The sign originally caught my attention with its beautiful painting of a cowboy on a bucking horse. There was nothing else on the sign to suggest that Battle Mountain had anything to do with cowboys or horses, other than the fact that it was in Nevada, and Nevada has known its share of cowboys and horses. But if that was the only justification, they could as legitimately used a painting of a dead settler with hands frozen to the reins.
Which thought brought me back to my predicament. As night fell, the patches of blizzard and spring weather continued to alternate. Not even the chat over the CB in Winnemucca, of a professional lady trying to convince a trucker that he should take advantage of her establishment's "four acres of truck parking!" and varied personal services could keep my mind off the endurance run to Reno.
I did make it. I pulled into Alamo Joe's about 11 pm, parked, and went to sleep.
Monday, April 7, 2003
I awoke about 7 am, fueled and took a shower before leaving. I pulled out just about 9. I knew I wouldn't have time to make Half Moon Bay, California, by 3 pm; but it had been clear yesterday that we'd have to reschedule that arrival.
However, about 9:30 my cell phone rang. It was Debbie, my dispatcher. "Why aren't you moving?" she cried in distress. "You have to be in Half Moon by 1500, and you aren't going to make it!"
She had brought up two points in one sentence, and both needed addressing. This always throws me. "I am moving," I said.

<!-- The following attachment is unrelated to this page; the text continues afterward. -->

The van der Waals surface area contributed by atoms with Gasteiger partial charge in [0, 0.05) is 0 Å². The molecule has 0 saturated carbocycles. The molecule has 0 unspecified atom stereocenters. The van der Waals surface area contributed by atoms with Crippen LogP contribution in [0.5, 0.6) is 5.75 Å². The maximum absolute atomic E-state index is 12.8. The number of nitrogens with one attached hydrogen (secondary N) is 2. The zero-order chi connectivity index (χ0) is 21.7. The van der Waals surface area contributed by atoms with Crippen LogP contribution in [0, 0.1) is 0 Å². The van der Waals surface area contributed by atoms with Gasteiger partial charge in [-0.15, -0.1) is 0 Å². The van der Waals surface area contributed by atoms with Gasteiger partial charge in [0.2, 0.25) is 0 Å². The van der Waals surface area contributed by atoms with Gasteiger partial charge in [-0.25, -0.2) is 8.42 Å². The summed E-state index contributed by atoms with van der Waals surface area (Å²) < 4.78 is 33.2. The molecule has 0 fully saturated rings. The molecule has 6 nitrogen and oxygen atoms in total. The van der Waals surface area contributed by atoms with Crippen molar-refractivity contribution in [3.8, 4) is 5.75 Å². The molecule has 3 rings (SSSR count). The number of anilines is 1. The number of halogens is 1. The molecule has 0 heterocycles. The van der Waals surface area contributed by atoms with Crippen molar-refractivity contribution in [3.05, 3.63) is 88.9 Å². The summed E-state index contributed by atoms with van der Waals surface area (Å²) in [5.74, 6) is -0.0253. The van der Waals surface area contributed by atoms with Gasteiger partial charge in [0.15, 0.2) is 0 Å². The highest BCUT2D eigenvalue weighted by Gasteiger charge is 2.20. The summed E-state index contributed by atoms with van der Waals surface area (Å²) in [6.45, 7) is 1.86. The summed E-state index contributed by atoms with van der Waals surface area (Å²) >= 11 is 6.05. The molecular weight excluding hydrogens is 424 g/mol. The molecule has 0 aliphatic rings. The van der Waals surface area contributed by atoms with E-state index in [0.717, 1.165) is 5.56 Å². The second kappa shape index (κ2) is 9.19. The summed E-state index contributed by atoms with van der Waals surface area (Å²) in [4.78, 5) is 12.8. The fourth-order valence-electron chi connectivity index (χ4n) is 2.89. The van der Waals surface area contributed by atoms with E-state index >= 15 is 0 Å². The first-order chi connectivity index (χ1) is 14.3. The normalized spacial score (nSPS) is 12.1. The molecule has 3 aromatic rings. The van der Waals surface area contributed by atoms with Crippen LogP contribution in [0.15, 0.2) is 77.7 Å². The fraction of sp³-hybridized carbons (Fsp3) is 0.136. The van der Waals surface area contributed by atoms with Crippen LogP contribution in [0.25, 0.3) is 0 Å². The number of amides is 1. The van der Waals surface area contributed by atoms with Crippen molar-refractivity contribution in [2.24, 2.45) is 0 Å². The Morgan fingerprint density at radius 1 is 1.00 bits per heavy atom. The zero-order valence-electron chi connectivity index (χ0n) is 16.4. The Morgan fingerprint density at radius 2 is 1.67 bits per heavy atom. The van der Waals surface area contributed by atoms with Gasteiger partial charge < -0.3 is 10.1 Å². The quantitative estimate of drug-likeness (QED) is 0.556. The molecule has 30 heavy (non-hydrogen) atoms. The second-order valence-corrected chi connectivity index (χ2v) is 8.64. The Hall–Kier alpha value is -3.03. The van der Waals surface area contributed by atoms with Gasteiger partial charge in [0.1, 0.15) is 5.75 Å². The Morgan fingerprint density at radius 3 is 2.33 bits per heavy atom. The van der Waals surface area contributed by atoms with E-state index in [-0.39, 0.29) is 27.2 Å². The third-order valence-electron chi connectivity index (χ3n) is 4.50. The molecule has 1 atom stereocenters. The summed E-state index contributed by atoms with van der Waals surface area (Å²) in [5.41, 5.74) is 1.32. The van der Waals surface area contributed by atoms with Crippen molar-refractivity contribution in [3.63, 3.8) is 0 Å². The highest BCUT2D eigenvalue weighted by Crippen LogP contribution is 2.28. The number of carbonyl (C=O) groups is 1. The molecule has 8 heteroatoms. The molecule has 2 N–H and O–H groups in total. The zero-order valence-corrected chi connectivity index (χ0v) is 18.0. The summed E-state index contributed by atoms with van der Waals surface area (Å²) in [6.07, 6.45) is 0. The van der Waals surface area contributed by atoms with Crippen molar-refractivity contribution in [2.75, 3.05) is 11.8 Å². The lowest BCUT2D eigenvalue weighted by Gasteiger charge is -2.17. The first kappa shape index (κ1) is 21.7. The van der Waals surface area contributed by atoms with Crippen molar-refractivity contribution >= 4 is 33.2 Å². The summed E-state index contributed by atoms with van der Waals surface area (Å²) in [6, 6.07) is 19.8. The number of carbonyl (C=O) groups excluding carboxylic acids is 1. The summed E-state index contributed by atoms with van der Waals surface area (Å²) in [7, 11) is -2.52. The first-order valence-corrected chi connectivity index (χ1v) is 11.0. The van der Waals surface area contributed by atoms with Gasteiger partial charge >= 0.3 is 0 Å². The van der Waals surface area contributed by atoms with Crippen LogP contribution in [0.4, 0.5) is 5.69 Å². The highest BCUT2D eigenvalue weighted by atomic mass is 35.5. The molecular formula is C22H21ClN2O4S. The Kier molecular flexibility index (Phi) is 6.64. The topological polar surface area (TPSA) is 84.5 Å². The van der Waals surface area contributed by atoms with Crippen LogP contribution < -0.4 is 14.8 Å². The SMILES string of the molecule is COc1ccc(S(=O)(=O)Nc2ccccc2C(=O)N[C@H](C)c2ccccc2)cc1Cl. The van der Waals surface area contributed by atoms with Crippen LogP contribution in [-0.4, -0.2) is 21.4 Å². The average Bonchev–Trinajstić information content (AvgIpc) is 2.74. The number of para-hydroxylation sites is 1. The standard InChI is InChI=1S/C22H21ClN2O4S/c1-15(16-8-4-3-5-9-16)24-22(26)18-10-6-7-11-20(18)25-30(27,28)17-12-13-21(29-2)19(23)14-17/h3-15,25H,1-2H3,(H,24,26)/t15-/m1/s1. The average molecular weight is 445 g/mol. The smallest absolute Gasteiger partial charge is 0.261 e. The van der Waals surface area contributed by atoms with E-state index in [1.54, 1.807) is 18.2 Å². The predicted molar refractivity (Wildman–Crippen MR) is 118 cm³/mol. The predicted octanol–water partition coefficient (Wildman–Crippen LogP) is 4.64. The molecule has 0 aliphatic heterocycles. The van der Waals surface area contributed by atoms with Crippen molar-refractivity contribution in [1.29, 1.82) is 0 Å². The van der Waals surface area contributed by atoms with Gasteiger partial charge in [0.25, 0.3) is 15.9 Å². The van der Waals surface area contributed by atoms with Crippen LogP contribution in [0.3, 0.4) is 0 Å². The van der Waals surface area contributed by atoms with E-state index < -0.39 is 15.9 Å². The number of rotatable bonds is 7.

"The computer shows you standing still for ten hours," she stated.
"Well, I'm not," I insisted. "Can't you hear the road noise over the phone?"
"The computer shows you standing still," she maintained.
"Well, I'm not," I insisted again. "And I know I can't make the delivery on time; I sent a load of messages to that effect yesterday."
"Hold on," she said. In a moment, another voice, a man's, replaced hers.
"It's Yancy," he said. I didn't know him, though I'd seen his nameplate in the Operating Center. He wasn't my dispatcher's boss and I had no idea why he was talking to me. "You sat still this morning for two hours. If you miss your delivery, Customer Service will call it a service exception."
Service exceptions are serious. They cancel a driver's bonus; they even kill his passenger privileges. I didn't want a service exception.
"I sent messages all day yesterday that they would have to reschedule," I pointed out.
"But you sat still for two hours after your break. You didn't move for ten hours."
"Yes, I did. I'm moving now." And I wish I was dragging you behind me, you twit, I thought.
"But you only have five hours of driving to do," he said. "Why can't you get there by 3 pm?"